EXPLORATION / 4
Keywords: Act of becoming – Consumption (Quantity)
Yuka Oyama suggested in her work Collectors (2013) that the collectors relationship to the collected objects surpassed human-human relations. She writes:
The collectors really belong to the landscape of the amassed objects and the site where the objects are stored. The common thread that runs through the person, the objects and the space seemed evident. All of the elements correlate to demonstrate a person’s inner passion and identity. (Oyama, 2017)
To suggest that each and everyone are collectors just because we have a wardrobe full of clothes is perhaps not fair to collectors that actually take their collecting very seriously. But playing with the thought, what does the collection of 240 pieces in my wardrobe say about my inner passion and identity?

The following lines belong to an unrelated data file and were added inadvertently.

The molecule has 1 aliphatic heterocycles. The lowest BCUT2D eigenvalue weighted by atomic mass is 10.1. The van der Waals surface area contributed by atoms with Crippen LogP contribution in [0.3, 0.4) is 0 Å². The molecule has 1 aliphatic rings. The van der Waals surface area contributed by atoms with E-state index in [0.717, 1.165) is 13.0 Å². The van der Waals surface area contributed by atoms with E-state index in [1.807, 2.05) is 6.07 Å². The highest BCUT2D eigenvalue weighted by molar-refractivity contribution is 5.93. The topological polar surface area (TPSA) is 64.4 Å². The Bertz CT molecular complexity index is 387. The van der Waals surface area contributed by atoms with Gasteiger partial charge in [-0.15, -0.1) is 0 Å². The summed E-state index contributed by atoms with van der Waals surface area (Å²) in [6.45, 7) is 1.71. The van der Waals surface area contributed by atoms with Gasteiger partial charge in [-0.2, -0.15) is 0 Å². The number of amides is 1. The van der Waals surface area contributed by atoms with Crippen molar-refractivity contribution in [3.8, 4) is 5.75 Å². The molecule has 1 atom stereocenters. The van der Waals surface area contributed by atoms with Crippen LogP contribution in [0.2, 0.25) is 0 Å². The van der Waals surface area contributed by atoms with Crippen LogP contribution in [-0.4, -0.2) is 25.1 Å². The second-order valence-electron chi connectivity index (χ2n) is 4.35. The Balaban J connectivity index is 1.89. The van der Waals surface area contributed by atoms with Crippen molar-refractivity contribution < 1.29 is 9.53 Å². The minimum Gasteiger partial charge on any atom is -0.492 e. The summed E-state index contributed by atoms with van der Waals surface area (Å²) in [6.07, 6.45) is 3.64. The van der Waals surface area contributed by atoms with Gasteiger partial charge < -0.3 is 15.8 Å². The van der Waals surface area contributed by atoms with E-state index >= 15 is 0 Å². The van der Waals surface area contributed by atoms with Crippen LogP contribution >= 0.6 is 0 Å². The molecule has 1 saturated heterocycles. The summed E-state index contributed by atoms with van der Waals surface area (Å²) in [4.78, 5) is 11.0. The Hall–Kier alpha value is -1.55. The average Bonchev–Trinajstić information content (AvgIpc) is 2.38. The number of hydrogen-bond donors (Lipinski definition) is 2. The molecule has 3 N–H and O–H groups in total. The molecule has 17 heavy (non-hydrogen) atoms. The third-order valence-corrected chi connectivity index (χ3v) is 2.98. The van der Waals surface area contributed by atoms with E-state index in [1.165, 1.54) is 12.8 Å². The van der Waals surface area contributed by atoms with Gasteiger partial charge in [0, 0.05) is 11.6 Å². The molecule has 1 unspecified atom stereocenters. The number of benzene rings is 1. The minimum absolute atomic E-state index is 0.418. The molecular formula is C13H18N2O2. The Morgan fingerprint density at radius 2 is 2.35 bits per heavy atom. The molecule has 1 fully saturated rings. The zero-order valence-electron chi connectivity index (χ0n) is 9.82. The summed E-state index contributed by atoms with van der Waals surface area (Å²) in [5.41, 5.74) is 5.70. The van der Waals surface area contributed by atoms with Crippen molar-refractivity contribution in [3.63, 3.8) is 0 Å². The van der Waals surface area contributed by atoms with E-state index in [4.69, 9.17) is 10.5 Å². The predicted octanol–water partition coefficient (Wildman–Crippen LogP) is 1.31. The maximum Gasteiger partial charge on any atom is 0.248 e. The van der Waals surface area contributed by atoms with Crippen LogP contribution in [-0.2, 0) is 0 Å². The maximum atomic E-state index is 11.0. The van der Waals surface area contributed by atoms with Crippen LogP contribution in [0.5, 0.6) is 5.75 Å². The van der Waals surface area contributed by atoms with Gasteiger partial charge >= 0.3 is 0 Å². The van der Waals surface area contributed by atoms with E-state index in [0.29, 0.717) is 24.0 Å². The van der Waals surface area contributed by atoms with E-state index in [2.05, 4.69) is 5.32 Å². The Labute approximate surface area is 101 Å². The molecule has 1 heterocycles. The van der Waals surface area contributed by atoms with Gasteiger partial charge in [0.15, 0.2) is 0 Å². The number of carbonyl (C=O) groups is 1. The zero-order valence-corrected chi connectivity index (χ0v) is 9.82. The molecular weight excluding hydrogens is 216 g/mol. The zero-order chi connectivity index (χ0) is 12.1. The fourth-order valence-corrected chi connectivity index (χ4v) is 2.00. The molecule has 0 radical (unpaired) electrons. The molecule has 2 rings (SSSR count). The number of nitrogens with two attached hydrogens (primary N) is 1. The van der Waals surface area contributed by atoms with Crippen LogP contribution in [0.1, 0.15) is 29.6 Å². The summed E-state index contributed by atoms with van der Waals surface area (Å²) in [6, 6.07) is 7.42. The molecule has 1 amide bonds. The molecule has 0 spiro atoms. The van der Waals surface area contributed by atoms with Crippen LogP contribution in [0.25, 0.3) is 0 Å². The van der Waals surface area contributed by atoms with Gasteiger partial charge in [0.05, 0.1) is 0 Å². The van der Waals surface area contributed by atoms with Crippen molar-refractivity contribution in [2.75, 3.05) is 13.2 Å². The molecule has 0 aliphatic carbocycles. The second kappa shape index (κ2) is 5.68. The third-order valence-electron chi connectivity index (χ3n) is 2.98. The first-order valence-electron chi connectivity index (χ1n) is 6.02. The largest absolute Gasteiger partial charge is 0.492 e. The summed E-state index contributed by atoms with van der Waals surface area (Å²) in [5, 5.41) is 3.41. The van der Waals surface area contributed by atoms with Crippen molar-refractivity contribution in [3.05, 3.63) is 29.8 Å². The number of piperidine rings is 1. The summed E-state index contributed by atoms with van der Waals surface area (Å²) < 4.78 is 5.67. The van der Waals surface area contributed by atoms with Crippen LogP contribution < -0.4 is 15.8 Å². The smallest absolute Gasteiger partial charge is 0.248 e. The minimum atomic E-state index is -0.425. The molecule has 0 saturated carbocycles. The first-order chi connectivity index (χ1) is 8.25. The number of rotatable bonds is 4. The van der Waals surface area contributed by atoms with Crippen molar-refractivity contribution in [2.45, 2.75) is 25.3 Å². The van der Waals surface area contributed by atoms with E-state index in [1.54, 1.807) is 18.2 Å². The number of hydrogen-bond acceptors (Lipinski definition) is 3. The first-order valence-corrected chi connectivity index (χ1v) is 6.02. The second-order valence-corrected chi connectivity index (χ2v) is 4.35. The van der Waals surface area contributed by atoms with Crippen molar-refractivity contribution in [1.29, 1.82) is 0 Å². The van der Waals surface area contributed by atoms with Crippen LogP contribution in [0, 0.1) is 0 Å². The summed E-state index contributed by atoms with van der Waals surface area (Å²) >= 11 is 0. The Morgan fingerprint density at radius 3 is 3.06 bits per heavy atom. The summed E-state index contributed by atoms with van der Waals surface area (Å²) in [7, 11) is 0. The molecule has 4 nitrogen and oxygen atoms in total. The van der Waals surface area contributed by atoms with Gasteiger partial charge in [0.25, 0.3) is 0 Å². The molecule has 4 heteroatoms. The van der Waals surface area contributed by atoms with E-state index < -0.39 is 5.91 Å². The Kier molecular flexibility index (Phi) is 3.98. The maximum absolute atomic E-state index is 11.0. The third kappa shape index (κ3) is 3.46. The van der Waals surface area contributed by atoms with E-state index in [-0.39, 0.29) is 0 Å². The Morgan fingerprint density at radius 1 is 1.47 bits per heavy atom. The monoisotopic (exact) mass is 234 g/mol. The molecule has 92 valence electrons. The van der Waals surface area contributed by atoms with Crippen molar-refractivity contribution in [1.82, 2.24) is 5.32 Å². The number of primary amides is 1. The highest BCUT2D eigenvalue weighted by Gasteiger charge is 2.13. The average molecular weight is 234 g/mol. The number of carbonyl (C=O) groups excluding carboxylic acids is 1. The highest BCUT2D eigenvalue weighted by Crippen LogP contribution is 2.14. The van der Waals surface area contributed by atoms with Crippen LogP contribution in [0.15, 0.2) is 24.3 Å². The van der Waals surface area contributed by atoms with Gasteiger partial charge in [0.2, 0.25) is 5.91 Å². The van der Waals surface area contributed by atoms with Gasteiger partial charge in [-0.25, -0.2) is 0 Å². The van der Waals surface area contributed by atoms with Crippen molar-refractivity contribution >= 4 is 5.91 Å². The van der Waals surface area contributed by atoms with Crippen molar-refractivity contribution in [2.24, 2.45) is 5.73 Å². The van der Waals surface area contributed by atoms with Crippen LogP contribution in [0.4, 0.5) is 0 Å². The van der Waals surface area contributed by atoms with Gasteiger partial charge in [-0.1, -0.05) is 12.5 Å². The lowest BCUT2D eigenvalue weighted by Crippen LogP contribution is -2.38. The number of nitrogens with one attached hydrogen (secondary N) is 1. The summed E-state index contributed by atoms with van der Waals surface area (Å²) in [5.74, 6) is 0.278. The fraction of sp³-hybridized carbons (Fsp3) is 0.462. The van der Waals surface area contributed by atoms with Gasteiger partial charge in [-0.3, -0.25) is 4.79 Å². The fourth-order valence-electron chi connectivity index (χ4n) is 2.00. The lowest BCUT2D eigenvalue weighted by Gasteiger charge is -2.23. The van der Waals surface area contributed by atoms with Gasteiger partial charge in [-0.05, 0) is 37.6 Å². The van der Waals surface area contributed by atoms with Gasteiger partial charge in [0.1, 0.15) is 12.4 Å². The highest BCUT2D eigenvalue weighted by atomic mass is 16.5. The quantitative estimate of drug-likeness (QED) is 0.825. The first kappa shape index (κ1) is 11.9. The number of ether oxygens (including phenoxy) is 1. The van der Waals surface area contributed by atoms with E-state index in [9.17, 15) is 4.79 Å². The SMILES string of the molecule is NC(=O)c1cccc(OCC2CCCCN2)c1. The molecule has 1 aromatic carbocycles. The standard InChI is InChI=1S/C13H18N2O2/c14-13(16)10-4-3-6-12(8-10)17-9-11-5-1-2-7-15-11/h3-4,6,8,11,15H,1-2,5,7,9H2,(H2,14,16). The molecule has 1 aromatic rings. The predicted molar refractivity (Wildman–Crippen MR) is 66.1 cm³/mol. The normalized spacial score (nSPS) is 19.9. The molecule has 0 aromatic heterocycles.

Each and every piece, new and old, carries a story. I can see that now, they mark a progress, like an imprint of the evolution of myself. Aspirations and dreams, traces of family and of course failed ideas. Only understandable to myself. This is an archive more than a place filled with the charm of novelty.
The wardrobe I look into is almost like the forgotten hope-chests, only its function seems to be to preserve memories, and cause shame as I only use about 20% of its content. Will I not remember the memories they set alive without its material mark in my wardrobe?
EXPLORATION / 5
Keywords: Act of becoming – Consumption (Quantity and Quality)
The idea was not based on any suggestions that everybody should wear the same uniform. Masses in one uniform construct a unit, and it has been an effective way of holding groups and troops together throughout history. How does a uniform function in the act of becoming? How does it support or oppose me in my social life? The uniform I created followed me everywhere, moving between safe zones and the unfamiliar, yet I felt calm.